Mr Cameron will now call a vote in the House of Commons on Monday on Conservative proposals for a Royal Charter to underpin the new system.
Both Labour and Liberal Democrats voiced dismay at the break-down of discussions designed to establish cross-party consensus on the sensitive proposals in the Leveson report into phone-hacking.
It is unclear whether Deputy Prime Minister Nick Clegg will tell his MPs to vote with Labour to defeat the Tory proposals.
In a hastily-arranged press conference in 10 Downing Street, Mr Cameron announced that the cross-party talks had "concluded without agreement" after a conference call between himself, Mr Clegg and Labour leader Ed Miliband this morning.
He said that the proposals for an independent body, established by Royal Charter, to oversee the system of press self-regulation would provide "the toughest regulation of the press that this country has ever seen".
Newspapers would refuse to sign up to a new system which is underpinned by statute, as recommended by Lord Justice Leveson and advocated by Labour, Lib Dems and the Hacked Off campaign group, he warned.
"The route I have set out is the fastest possible way to deliver the strong self-regulation body that Leveson proposed that can put in place million-pound fines, prominent apologises and get justice for victims in this country," said the Prime Minister.
"The deal is there to be done, it is the fastest way to get proper justice for victims."
A senior Labour source said: "The Prime Minister's decision is very disappointing.
"We still hope for an agreement. We still believe there can be an agreement. We urge the Prime Minister to reflect on his actions."
And a senior Lib Dem source said that Mr Cameron had made the decision to pull the plug on cross-party talks "unilaterally" and the Liberal Democrats were now considering their next step.
"We were very surprised and disappointed," said the source. "We thought we were making real progress and inching towards a deal, but the Prime Minister has unilaterally decided to pull the plug on cross-party talks.
"We are still prepared to work with politicians of all parties, including the Conservatives, who want to work with others to implement Leveson."
Asked whether Lib Dems would vote with Labour against the Royal Charter proposals on Monday, the source said: "We are going to have to talk about it and see what we do. Nothing has been agreed in government."
Mr Cameron said the treatment by the press of individuals such as the families of missing girl Madeleine McCann and murdered teenager Milly Dowler was "absolutely despicable" and that he wanted a new system of press regulation that would prevent such acts happening again, while still protecting the freedom of the media.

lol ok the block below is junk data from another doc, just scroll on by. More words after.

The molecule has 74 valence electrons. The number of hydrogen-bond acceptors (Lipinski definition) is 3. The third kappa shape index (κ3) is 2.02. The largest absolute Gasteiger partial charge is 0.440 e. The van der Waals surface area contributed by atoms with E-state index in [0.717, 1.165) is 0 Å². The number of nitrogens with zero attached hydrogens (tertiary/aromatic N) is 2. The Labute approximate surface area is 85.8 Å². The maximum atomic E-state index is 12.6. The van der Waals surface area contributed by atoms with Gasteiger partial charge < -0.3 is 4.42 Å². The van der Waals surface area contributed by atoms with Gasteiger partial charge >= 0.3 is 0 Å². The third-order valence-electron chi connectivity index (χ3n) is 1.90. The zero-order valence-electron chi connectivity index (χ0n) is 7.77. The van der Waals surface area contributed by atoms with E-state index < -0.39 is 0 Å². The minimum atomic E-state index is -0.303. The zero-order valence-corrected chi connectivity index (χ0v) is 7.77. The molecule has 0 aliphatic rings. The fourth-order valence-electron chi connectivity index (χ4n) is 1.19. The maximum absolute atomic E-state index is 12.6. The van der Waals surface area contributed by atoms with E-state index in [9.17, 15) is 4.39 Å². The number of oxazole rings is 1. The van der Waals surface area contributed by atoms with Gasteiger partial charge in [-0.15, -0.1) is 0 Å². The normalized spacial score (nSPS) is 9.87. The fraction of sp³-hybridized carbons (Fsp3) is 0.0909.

But he said that - as he warned in his initial response to the Leveson Report in November - a press regulation system backed by statute would "cross the Rubicon" towards endangering media freedom.
"That is why we propose the Royal Charter approach," he said. "It is a proven way of establishing a public body without the need for legislation as we've seen with, for instance, our universities or the BBC.
"It would deliver, a Royal Charter, what Lord Justice Leveson wanted without the need for detailed legislation.
"The Royal Charter that we've proposed has benefited hugely from hundreds of hours of detailed negotiations with the representatives of victims, with all main political parties and with the press themselves.
"A Royal Charter would ensure the independent self-regulation that Lord Justice Leveson recommended while simultaneously protecting the precious independence and freedom of the press.
"It follows the principles that Lord Justice Leveson set out. It would deliver up-front apologies, million pound fines, a self-regulatory body with independence of appointments and funding, a standards code, an arbitration service free for victims, and a speedy complaint handling mechanism.
"All of the fundamental principles set out by the Leveson Inquiry are met by the Royal Charter that we propose and all have been accepted by the industry over the last three months. In fact, in a number of areas, the media have accepted additional measures that go beyond Lord Justice Leveson's recommendations - these include a dedicated fund for investigations, making publishers accountable for all material including photos, and a whistle-blowing hotline.
"As a result of all of this, we have a workable system ready to go."